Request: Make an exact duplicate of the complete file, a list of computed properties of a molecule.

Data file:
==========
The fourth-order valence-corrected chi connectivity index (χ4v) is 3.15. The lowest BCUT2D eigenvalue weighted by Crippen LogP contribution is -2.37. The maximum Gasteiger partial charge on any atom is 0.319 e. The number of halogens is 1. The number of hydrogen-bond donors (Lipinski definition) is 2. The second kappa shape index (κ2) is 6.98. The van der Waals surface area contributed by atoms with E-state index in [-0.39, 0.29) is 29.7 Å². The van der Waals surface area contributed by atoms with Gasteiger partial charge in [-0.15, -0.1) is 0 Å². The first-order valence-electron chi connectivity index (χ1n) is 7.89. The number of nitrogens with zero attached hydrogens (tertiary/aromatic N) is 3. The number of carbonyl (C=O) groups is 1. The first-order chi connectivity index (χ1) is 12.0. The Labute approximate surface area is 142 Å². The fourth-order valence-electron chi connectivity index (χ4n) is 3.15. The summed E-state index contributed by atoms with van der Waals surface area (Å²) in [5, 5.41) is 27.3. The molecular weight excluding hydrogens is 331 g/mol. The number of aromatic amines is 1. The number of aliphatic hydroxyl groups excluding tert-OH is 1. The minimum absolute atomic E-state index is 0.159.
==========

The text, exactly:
The fourth-order valence-corrected chi connectivity index (χ4v) is 3.15. The lowest BCUT2D eigenvalue weighted by Crippen LogP contribution is -2.37. The maximum Gasteiger partial charge on any atom is 0.319 e. The number of halogens is 1. The number of hydrogen-bond donors (Lipinski definition) is 2. The second kappa shape index (κ2) is 6.98. The van der Waals surface area contributed by atoms with E-state index in [-0.39, 0.29) is 29.7 Å². The van der Waals surface area contributed by atoms with Gasteiger partial charge in [-0.15, -0.1) is 0 Å². The first-order valence-electron chi connectivity index (χ1n) is 7.89. The number of nitrogens with zero attached hydrogens (tertiary/aromatic N) is 3. The number of carbonyl (C=O) groups is 1. The first-order chi connectivity index (χ1) is 12.0. The Labute approximate surface area is 142 Å². The fourth-order valence-electron chi connectivity index (χ4n) is 3.15. The summed E-state index contributed by atoms with van der Waals surface area (Å²) in [5, 5.41) is 27.3. The molecular weight excluding hydrogens is 331 g/mol. The number of aromatic amines is 1. The number of aliphatic hydroxyl groups excluding tert-OH is 1. The minimum absolute atomic E-state index is 0.159.